- RCA TK-40/41
The RCA TK-40 is considered to be the first
color television camera, initially used for special broadcasts in late 1953, and with the follow-on TK-40A actually becoming the first to be produced in quantity in March 1954. The TK-40 was produced by RCA Broadcast to showcase the new compatible color system for NTSC—eventually named "NTSC-M" or simply "M"—which the company is credited with inventing (though several other companies including Philcowere involved in development). Color had been attempted many times before, often in a semi-mechanical fashion, but this was the first series of practical, fully-electronic cameras to go into widespread production.
The camera was quickly followed with the TK-41, a line that shared a very similar shape, but featured streamlined and enhanced electronic subsystems. Earlier TK-40s are distinguished by the lack of
venting slots on the sides (the cameras were prone to overheating, necessitating the addition of these openings). The last variation of the TK-41 was the TK-41C, released circa 1960. The cameras are considered to have been of very good quality, better than the very different TK-42 which succeeded the TK-40/41, and probably better than anything produced by RCA for several years after the production line shut down ( NBCdidn't fully replace their TK-41s in Rockefeller Centeruntil the release of the later TK-44). Prior development in the late 1940sand early 1950shad included the TK-X (for "experimental").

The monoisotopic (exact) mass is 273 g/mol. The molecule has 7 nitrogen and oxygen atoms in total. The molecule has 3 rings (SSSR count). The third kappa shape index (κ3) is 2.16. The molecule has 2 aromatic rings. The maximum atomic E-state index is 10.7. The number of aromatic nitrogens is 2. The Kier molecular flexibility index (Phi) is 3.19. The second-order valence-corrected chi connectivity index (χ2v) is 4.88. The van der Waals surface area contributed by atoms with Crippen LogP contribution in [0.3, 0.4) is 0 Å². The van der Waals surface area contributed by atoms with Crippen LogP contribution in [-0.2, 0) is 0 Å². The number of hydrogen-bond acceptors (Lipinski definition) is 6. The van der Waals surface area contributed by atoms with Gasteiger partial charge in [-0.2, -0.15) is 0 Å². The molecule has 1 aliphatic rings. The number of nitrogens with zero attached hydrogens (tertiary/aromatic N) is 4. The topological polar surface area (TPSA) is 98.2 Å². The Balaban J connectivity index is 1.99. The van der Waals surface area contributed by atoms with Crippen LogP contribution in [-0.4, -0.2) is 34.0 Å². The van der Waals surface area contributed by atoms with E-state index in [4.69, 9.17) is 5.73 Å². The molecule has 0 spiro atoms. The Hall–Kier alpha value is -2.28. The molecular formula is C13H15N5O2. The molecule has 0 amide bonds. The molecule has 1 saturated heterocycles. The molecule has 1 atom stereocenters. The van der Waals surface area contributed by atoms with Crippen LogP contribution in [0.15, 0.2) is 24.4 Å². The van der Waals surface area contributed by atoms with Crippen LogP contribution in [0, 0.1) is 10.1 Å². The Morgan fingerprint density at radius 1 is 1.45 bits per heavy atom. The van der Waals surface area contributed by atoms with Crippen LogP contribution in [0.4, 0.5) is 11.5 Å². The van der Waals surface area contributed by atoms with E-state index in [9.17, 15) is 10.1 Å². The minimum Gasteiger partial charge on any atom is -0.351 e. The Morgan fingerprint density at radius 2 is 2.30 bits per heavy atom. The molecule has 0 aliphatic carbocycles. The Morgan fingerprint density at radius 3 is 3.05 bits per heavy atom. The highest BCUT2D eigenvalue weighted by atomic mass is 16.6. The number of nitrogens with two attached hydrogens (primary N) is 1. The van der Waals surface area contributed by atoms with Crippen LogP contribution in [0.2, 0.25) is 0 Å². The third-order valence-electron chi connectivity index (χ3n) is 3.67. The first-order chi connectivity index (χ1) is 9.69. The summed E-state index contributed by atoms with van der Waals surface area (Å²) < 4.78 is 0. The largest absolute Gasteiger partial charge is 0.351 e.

An image splitter was used in the TK-40/41 to direct the incoming
lightinto three image orthicon tubes (specially-designed CRTs) for recording moving pictures in the red, green, and bluecomponent colors. The early cameras required a very large amount of lighting, which caused television studios to become very warm due to the use of multi- kilowattlamps (a problem that still exists somewhat today, but is less pronounced).
The cameras, which weighed hundreds of pounds on their own, were only one component of the TK-40/41 system. There were also backend devices placed in studios to generate special signals for the cameras and allow for communication between crew members (the cameras integrated an audio system so that camera operators could talk to others via headsets). This combined chain was required in order to produce images. The TK-41's camera head weighed 300 lbs. and had to be carried by at least two people when setting up for remote broadcasts.
The TK-40 was used for a colorized telecast of the
opera" Carmen" on October 31, 1953, apparently on a closed-circuit system ( monochromeimages were apparently broadcast with the color burstremoved). The first commercial telecast was of the " Colgate Comedy Hour" with Donald O'Connoron November 22, but the color burst may have again been removed. The Federal Communications Commissionfinally approved the color system for use on December 17of that year, allowing telecasts to begin 30 days later. Special permission was received to broadcast the Tournament of Roses Paradeon January 1, 1954.
TK-40A camera setups were brought to several TV stations around the country as part of demonstrations throughout the year. They appeared at places including
WKYOklahoma City ( April 8), WBAPFort Worth ( May 15), WTMJ-TVMilwaukee ( July 18), WBEN Buffalo, WCCO Minneapolis ( August 5), and KTLALos Angeles.
*TK-40A (March 1954)
* [http://www.ev1.pair.com/colorTV/TVcams-in-action.html RCA TK-40 and TK-41 color TV cameras in action]
* [http://www.novia.net/~ereitan/Color_Cameras.html Color television camera development.]
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